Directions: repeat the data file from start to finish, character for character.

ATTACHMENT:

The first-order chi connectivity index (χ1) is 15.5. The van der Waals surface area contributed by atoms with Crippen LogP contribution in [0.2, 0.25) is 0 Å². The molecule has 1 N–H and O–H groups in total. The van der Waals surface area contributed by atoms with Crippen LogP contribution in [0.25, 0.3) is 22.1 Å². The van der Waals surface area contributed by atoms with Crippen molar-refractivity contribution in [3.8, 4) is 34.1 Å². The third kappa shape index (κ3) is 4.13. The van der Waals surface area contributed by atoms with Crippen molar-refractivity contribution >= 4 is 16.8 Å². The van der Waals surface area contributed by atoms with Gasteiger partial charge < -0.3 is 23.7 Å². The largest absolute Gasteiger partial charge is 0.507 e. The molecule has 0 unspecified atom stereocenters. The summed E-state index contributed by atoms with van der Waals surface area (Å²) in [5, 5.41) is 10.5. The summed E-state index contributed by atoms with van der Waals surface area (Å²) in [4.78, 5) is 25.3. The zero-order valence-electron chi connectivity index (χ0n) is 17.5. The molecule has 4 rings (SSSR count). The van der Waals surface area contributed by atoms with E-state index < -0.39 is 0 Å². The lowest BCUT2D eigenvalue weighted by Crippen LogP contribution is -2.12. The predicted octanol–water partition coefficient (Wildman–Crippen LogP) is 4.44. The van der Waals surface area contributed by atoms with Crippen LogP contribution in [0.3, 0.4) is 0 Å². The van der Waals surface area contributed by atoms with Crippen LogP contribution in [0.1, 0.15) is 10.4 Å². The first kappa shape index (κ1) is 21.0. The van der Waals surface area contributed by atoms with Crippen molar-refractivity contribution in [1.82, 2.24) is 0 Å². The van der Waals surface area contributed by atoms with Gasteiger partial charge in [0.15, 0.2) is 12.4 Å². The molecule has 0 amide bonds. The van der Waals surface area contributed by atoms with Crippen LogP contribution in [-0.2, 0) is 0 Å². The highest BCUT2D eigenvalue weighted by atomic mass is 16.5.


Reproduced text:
The first-order chi connectivity index (χ1) is 15.5. The van der Waals surface area contributed by atoms with Crippen LogP contribution in [0.2, 0.25) is 0 Å². The molecule has 1 N–H and O–H groups in total. The van der Waals surface area contributed by atoms with Crippen LogP contribution in [0.25, 0.3) is 22.1 Å². The van der Waals surface area contributed by atoms with Crippen molar-refractivity contribution in [3.8, 4) is 34.1 Å². The third kappa shape index (κ3) is 4.13. The van der Waals surface area contributed by atoms with Crippen molar-refractivity contribution >= 4 is 16.8 Å². The van der Waals surface area contributed by atoms with Gasteiger partial charge < -0.3 is 23.7 Å². The largest absolute Gasteiger partial charge is 0.507 e. The molecule has 0 unspecified atom stereocenters. The summed E-state index contributed by atoms with van der Waals surface area (Å²) in [5, 5.41) is 10.5. The summed E-state index contributed by atoms with van der Waals surface area (Å²) in [4.78, 5) is 25.3. The zero-order valence-electron chi connectivity index (χ0n) is 17.5. The molecule has 4 rings (SSSR count). The van der Waals surface area contributed by atoms with E-state index < -0.39 is 0 Å². The lowest BCUT2D eigenvalue weighted by Crippen LogP contribution is -2.12. The predicted octanol–water partition coefficient (Wildman–Crippen LogP) is 4.44. The van der Waals surface area contributed by atoms with Crippen LogP contribution in [0.3, 0.4) is 0 Å². The van der Waals surface area contributed by atoms with Crippen LogP contribution in [0.1, 0.15) is 10.4 Å². The first kappa shape index (κ1) is 21.0. The van der Waals surface area contributed by atoms with Crippen molar-refractivity contribution in [1.82, 2.24) is 0 Å². The van der Waals surface area contributed by atoms with Gasteiger partial charge in [0.15, 0.2) is 12.4 Å². The molecule has 0 amide bonds. The van der Waals surface area contributed by atoms with Crippen LogP contribution in [-0.2, 0) is 0 Å². The highest BCUT2D eigenvalue weighted by atomic mass is 16.5.